So go ahead, decorate your tree or don't. Do it on November 5th or 25th. I don't care. Buy presents for no one or everyone.  Listen to Christmas music in July or only on December 25.  Dress up as a scarecrow or a Power Ranger or a sexy teacher (I learned this year that this is a real costume you can buy and I actually don't recommend it because you will look stupid and because there is nothing sexy about grading papers and cleaning boogers off of desks).  Give your children Easter baskets, only skip the dumb Easter grass because it just ends up all over your carpet.  And keep telling the stories of truth.  Read the Christmas story as a family.  Read about Christ's resurrection on Easter morning and celebrate that we serve a God that is alive and well.  And don't worry that the truth will be lost because of the fiction.  We all know that Santa's not real.  Unless you are a child and you are reading this.  In which case, Santa is very real.  And he's not the devil.  That was a funny joke.  And please stop wiping your boogers on your school desk.  The end.


- Posted using BlogPress from my iPhone

Wednesday, November 16, 2011

Moving Day Eve

I am tired. Like I-could-pass-out-right-here-on-the-couch-and-not-wake-up-until-tomorrow-night tired. For the last few weeks, my days have been filled with packing, church work (at two different churches), sitting in the hospital waiting room (my sweet daddy had bypass surgery last week), and more packing. I have done more cleaning in the past 24 hours than I have in the past 24 weeks, which probably says more about my housekeeping skills and less about how busy my day was. But I am looking around at my apartment, piled high with boxes and littered with an assortment of books, shoes, and mail, and I don't wonder if I will get it all done. I know it will get done. It has to get done. We have to turn in our keys on Friday afternoon, and they expect for all of our belongings to be gone. The question is, will I break down and throw a huge crying fit and who will be harmed in the process. I guess that is two questions.  But there they are.

I should be a moving expert, really. I have had 27 different residences in my 34 years of life, if you count the three different travel trailers (used while we were missionaries), one mobile home (also while we were missionaries), and the four different dorm rooms for each year of college.  And each time I move, I envision something that never comes to pass.  I envision myself the night before the move with a clean house (except for neatly stacked boxes) and an early bedtime.  And this vision has never, ever come to pass.  Not once.  And really, I don't know what I'm doing wrong.  I do start early.  I started packing two boxes a day a month ago.  And according to that plan, I should have been in bed hours ago, knowing that my things were securely packed and my house was white glove clean.  But here I sit on the small corner of my bed that is free of clothes and magazines, typing this blog and praying that I am able to function tomorrow on the few hours of sleep I will get.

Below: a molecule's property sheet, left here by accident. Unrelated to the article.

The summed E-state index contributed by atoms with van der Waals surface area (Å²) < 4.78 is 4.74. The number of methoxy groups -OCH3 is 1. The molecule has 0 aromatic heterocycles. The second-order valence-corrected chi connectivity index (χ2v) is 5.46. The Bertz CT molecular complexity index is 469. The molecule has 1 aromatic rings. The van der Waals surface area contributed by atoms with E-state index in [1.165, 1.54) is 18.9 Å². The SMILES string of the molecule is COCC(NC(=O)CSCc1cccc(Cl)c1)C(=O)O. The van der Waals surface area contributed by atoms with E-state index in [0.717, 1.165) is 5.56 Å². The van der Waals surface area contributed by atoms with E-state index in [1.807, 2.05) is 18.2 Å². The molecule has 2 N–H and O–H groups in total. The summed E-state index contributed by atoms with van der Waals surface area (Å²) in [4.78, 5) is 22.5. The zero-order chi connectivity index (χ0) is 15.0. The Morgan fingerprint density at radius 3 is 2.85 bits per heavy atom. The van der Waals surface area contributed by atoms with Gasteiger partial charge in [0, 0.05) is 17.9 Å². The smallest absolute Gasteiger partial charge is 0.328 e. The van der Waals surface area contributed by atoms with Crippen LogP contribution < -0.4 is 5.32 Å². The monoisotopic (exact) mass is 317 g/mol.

One of these days I will figure it out.  I feel like each move I get a little closer to perfecting the art, and maybe one day my vision will become reality.  But like I said, it will all get done.  I will move tomorrow, and I will not leave anything behind (although one time I did purposely leave behind a washer and dryer that were too old to be worth moving).  Today the new apartments painted a green accent wall in our living room, and I changed my address on the US Postal Service website.  I spent exactly 48 minutes on the phone with AT&T to get my internet service switched over.  My refrigerator, freezer, and oven are all sparkling clean (and seriously, I am going to learn to clean those things more often in this next apartment).  I have double checked every drawer and cabinet to prevent the "Oh my goodness, where the heck am I going to put all of this stuff?" reaction that I usually have when I come across a cabinet that I am certain I had already cleaned out.  In the morning, I will wake up and I will clean baseboards and scrub bathroom floors like there is no tomorrow, even though there most likely will be.  Although, let me assure you of this, if there is no Friday, I will be super mad that I did all of that cleaning and packing for nothing.  And you should be watching for that fit and careful of your proximity to it.

Thursday, November 3, 2011

Facebook Flirting (It's the Same as Real Flirting)